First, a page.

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Welcome to the HPRC Blog. We've got lots of information here, from quick tips to in-depth posts about detailed human performance optimization topics.

HPRC Fitness Arena: Physical Fitness

Strong B.A.N.D.S 2014

Filed under: Fitness, Strong BANDS
Strong B.A.N.D.S is back for 2014! Learn about their goals and check out their activities planned for soldiers and families!

In recognition of National Physical Fitness and Sports month, Army garrisons across the globe are teaming up for the 4th Annual Strong B.A.N.D.S (Balance, Activity, Nutrition, Determination, and Strength) campaign under the Army MWR program. The campaign hopes to enhance community resilience through awareness of the health and fitness opportunities available to Warfighters and their families. Participating garrisons will host events such as volleyball games, swimming events, and golf tournaments. The Human Performance Resource Center has teamed up with Strong B.A.N.D.S to provide information cards on topics such as diet, injury prevention, and supplement safety to help you stay strong, ready, and resilient!

Check out the Strong B.A.N.D.S video montage from past years to get an idea what to expect!

Injury Prevention Strategies: Lifting, Strengthening, Stretching

Many back injuries result from lifting heavy objects incorrectly. Check out HPRC’s tips for proper lifting, along with some other strategies for maintaining a healthy back.

If you’ve ever had a back injury, you know that the recovery process can take weeks, months, or even years—this is referred to as a chronic condition. Preventing injuries to the back can save you from going down this long road to recovery. Check out our new article on back injuries that includes tips on lifting heavy objects, strengthening the muscles of the back, and maintaining adequate flexibility in the muscles, tendons, and ligaments.

You Need Your Knees

The knee is a complex joint that is made up of many important ligaments, tendons, and muscles. The Anterior Cruciate Ligament (ACL) is one you may have heard of before because it’s a common injury, but there are strategies for decreasing your chances of injuring it.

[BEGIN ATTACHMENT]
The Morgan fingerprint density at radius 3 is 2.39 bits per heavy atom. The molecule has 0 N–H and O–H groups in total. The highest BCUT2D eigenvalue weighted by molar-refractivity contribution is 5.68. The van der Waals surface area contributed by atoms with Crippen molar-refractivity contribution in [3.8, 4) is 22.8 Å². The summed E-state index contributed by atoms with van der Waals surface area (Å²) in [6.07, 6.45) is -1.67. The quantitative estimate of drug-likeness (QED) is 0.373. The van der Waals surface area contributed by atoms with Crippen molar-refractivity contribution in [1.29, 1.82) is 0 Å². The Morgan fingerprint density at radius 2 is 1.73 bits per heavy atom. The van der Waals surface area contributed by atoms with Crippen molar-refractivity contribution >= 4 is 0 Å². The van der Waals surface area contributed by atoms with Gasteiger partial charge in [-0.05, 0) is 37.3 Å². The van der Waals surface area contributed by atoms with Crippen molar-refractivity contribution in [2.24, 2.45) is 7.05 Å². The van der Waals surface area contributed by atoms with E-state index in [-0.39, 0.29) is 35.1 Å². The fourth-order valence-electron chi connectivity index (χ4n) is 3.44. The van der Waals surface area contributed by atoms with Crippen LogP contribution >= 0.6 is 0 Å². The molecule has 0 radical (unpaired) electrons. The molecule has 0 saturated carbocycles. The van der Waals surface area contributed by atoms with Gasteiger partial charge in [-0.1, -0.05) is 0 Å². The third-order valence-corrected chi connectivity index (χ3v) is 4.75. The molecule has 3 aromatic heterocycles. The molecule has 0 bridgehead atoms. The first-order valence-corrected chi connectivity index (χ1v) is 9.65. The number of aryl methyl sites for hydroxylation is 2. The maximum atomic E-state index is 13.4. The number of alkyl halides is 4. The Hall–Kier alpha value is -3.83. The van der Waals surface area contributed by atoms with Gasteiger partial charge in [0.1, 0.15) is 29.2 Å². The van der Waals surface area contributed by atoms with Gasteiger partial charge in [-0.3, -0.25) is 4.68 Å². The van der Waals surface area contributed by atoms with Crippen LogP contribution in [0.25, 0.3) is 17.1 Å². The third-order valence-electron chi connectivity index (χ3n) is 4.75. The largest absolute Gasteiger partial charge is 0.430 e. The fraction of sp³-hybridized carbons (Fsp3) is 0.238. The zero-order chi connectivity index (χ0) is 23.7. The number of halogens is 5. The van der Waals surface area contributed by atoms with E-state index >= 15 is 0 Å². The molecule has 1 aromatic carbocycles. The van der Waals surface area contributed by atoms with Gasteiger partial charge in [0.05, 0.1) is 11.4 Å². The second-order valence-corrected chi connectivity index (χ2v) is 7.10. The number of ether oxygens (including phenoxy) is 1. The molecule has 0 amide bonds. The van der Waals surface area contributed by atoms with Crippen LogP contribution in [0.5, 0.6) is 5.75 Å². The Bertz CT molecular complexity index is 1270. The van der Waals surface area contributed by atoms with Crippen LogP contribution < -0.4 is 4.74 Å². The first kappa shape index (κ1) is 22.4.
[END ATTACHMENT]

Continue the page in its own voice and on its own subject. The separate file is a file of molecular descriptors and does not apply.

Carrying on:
Your knees are major weight-bearing joints and require some ongoing care to keep them functioning well, regardless of your MOS or sport activities. A new HPRC article on knee injuries provides information on knee-injury prevention. We focused on the anterior cruciate ligament (ACL) because this injury is quite common in the military and can put a soldier on profile for six months or even more. ACL injuries typically require surgery, so it’s an injury you want to avoid, if possible. Scientists and researchers have discovered some specific information that can be useful to decrease your risk of ACL injuries.

Injury Prevention Strategies: A real sprain in the ankle

Chances are you have either sprained an ankle at some point in your life, or you know someone who has done so. Fortunately there are strategies to keep these joints functioning well—and to keep you from having to go through the injury rehabilitation process.

Ankle injuries are quite common in the military, and you put yourself at a greater risk for sprains and strains if your ankles are weak. There are some simple tips you can use to keep your ankles healthy, including choosing the proper footwear and maintaining adequate strength in the muscles that control movement of your ankles. Check our new information on ankle injuries.

Relief for your aching back?

Epidural steroid injections can provide short-term relief for back and neck pain.

HPRC continues its series on Pain Management with an article on epidural steroid injections (ESIs), which involve injections of pain medication around the spinal nerve roots. They are done by qualified healthcare providers for short-term relief of back and neck pain. They also can help doctors diagnose some types of pain. Learn more in HPRC’s “Epidural Steroid Injections for Pain."

Injury Prevention Strategies: A lot rests on your shoulders

The shoulders are highly movable joints that are vulnerable to injuries. There are some steps you can take to keep them injury-free.

Many military jobs require that you have strong and healthy shoulders. So whether it’s performing well on your push-up test during the PRT or moving the ammunition can during the CFT, you need your shoulders to function well. HPRC has rolled out a new Injury Prevention Strategies series, which includes tips on preventing shoulder injuries. Check out the information on strengthening and flexibility exercises and get started today!